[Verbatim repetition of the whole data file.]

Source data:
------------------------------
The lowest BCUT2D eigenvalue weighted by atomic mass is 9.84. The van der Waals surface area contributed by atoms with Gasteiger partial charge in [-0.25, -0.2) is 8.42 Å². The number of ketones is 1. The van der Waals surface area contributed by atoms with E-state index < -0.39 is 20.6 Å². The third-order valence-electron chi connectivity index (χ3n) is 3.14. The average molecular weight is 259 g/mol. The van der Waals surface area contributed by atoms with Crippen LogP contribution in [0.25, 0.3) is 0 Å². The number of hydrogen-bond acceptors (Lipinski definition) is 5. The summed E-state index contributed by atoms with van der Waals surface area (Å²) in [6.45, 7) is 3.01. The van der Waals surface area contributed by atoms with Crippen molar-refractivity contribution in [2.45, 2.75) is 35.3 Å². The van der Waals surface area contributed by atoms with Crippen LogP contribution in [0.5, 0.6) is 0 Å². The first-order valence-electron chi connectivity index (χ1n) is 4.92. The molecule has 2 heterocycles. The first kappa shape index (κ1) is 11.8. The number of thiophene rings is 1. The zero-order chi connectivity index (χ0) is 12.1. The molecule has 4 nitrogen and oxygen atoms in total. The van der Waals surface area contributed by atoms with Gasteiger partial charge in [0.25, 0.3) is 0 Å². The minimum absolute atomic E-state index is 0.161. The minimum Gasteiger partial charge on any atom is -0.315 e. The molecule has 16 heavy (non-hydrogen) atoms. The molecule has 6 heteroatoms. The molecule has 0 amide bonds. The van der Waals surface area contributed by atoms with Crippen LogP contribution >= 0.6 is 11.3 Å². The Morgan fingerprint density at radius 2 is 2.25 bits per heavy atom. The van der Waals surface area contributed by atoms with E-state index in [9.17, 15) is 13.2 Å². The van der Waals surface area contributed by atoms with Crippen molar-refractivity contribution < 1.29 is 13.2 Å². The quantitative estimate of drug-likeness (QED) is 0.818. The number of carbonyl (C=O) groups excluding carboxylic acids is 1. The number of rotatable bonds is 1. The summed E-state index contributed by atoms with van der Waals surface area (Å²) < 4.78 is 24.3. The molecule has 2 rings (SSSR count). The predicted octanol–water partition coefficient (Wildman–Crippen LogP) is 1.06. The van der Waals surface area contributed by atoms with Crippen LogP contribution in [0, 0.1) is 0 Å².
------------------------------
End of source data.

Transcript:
The lowest BCUT2D eigenvalue weighted by atomic mass is 9.84. The van der Waals surface area contributed by atoms with Gasteiger partial charge in [-0.25, -0.2) is 8.42 Å². The number of ketones is 1. The van der Waals surface area contributed by atoms with E-state index < -0.39 is 20.6 Å². The third-order valence-electron chi connectivity index (χ3n) is 3.14. The average molecular weight is 259 g/mol. The van der Waals surface area contributed by atoms with Crippen LogP contribution in [0.25, 0.3) is 0 Å². The number of hydrogen-bond acceptors (Lipinski definition) is 5. The summed E-state index contributed by atoms with van der Waals surface area (Å²) in [6.45, 7) is 3.01. The van der Waals surface area contributed by atoms with Crippen molar-refractivity contribution in [2.45, 2.75) is 35.3 Å². The van der Waals surface area contributed by atoms with Crippen LogP contribution in [0.5, 0.6) is 0 Å². The first-order valence-electron chi connectivity index (χ1n) is 4.92. The molecule has 2 heterocycles. The first kappa shape index (κ1) is 11.8. The number of thiophene rings is 1. The zero-order chi connectivity index (χ0) is 12.1. The molecule has 4 nitrogen and oxygen atoms in total. The van der Waals surface area contributed by atoms with Gasteiger partial charge in [0.25, 0.3) is 0 Å². The minimum absolute atomic E-state index is 0.161. The minimum Gasteiger partial charge on any atom is -0.315 e. The molecule has 16 heavy (non-hydrogen) atoms. The molecule has 6 heteroatoms. The molecule has 0 amide bonds. The van der Waals surface area contributed by atoms with Crippen LogP contribution >= 0.6 is 11.3 Å². The Morgan fingerprint density at radius 2 is 2.25 bits per heavy atom. The van der Waals surface area contributed by atoms with E-state index in [9.17, 15) is 13.2 Å². The van der Waals surface area contributed by atoms with Crippen molar-refractivity contribution < 1.29 is 13.2 Å². The quantitative estimate of drug-likeness (QED) is 0.818. The number of carbonyl (C=O) groups excluding carboxylic acids is 1. The number of rotatable bonds is 1. The summed E-state index contributed by atoms with van der Waals surface area (Å²) < 4.78 is 24.3. The molecule has 2 rings (SSSR count). The predicted octanol–water partition coefficient (Wildman–Crippen LogP) is 1.06. The van der Waals surface area contributed by atoms with Crippen LogP contribution in [0, 0.1) is 0 Å².